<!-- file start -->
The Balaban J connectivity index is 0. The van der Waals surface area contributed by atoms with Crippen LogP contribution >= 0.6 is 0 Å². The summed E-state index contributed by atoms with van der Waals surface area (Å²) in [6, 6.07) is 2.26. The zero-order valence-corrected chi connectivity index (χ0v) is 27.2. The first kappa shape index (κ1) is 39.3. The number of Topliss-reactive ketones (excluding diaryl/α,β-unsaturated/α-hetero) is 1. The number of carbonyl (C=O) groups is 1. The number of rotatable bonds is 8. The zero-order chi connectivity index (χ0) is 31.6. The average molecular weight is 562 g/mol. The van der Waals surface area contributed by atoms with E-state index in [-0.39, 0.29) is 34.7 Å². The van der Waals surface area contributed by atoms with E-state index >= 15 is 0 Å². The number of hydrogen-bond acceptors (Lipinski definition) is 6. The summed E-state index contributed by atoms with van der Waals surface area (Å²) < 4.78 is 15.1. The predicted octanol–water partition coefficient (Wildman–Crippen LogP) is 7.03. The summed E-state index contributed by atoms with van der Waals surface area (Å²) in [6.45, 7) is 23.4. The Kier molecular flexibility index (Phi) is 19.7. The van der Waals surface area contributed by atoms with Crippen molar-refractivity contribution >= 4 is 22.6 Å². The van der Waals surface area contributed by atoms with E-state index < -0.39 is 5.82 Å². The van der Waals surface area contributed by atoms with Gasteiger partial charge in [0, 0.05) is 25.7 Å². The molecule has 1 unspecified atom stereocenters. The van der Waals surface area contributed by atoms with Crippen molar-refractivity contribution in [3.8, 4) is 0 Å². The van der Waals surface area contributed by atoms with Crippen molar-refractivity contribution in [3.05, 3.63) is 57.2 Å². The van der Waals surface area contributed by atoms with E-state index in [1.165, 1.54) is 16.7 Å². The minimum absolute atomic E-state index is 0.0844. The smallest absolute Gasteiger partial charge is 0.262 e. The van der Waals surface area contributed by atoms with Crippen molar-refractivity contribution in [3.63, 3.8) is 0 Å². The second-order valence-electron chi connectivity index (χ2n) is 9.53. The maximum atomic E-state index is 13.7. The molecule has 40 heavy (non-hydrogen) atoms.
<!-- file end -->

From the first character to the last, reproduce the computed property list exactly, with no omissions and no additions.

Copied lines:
The Balaban J connectivity index is 0. The van der Waals surface area contributed by atoms with Crippen LogP contribution >= 0.6 is 0 Å². The summed E-state index contributed by atoms with van der Waals surface area (Å²) in [6, 6.07) is 2.26. The zero-order valence-corrected chi connectivity index (χ0v) is 27.2. The first kappa shape index (κ1) is 39.3. The number of Topliss-reactive ketones (excluding diaryl/α,β-unsaturated/α-hetero) is 1. The number of carbonyl (C=O) groups is 1. The number of rotatable bonds is 8. The zero-order chi connectivity index (χ0) is 31.6. The average molecular weight is 562 g/mol. The van der Waals surface area contributed by atoms with E-state index in [-0.39, 0.29) is 34.7 Å². The van der Waals surface area contributed by atoms with E-state index >= 15 is 0 Å². The number of hydrogen-bond acceptors (Lipinski definition) is 6. The summed E-state index contributed by atoms with van der Waals surface area (Å²) < 4.78 is 15.1. The predicted octanol–water partition coefficient (Wildman–Crippen LogP) is 7.03. The summed E-state index contributed by atoms with van der Waals surface area (Å²) in [6.45, 7) is 23.4. The Kier molecular flexibility index (Phi) is 19.7. The van der Waals surface area contributed by atoms with Crippen molar-refractivity contribution >= 4 is 22.6 Å². The van der Waals surface area contributed by atoms with E-state index < -0.39 is 5.82 Å². The van der Waals surface area contributed by atoms with Gasteiger partial charge in [0, 0.05) is 25.7 Å². The molecule has 1 unspecified atom stereocenters. The van der Waals surface area contributed by atoms with Crippen molar-refractivity contribution in [3.8, 4) is 0 Å². The van der Waals surface area contributed by atoms with Crippen molar-refractivity contribution in [3.05, 3.63) is 57.2 Å². The van der Waals surface area contributed by atoms with E-state index in [1.165, 1.54) is 16.7 Å². The minimum absolute atomic E-state index is 0.0844. The smallest absolute Gasteiger partial charge is 0.262 e. The van der Waals surface area contributed by atoms with Crippen molar-refractivity contribution in [3.63, 3.8) is 0 Å². The second-order valence-electron chi connectivity index (χ2n) is 9.53. The maximum atomic E-state index is 13.7. The molecule has 40 heavy (non-hydrogen) atoms.